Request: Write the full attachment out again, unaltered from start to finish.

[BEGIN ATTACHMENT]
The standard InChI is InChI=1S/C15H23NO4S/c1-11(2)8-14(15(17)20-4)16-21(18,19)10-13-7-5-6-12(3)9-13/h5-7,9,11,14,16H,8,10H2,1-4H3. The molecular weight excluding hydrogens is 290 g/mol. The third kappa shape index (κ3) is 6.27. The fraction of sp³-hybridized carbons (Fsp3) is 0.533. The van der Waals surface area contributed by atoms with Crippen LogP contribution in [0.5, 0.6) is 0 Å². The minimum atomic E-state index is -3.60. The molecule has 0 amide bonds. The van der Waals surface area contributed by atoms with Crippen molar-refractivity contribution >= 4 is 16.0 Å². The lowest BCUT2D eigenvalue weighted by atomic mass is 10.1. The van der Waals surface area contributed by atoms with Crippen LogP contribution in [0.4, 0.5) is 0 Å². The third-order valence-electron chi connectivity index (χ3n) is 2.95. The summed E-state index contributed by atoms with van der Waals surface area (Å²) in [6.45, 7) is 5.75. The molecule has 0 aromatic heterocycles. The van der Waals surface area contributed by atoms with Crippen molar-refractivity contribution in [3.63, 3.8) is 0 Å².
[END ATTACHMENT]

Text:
The standard InChI is InChI=1S/C15H23NO4S/c1-11(2)8-14(15(17)20-4)16-21(18,19)10-13-7-5-6-12(3)9-13/h5-7,9,11,14,16H,8,10H2,1-4H3. The molecular weight excluding hydrogens is 290 g/mol. The third kappa shape index (κ3) is 6.27. The fraction of sp³-hybridized carbons (Fsp3) is 0.533. The van der Waals surface area contributed by atoms with Crippen LogP contribution in [0.5, 0.6) is 0 Å². The minimum atomic E-state index is -3.60. The molecule has 0 amide bonds. The van der Waals surface area contributed by atoms with Crippen molar-refractivity contribution >= 4 is 16.0 Å². The lowest BCUT2D eigenvalue weighted by atomic mass is 10.1. The van der Waals surface area contributed by atoms with Crippen LogP contribution in [0.4, 0.5) is 0 Å². The third-order valence-electron chi connectivity index (χ3n) is 2.95. The summed E-state index contributed by atoms with van der Waals surface area (Å²) in [6.45, 7) is 5.75. The molecule has 0 aromatic heterocycles. The van der Waals surface area contributed by atoms with Crippen molar-refractivity contribution in [3.63, 3.8) is 0 Å².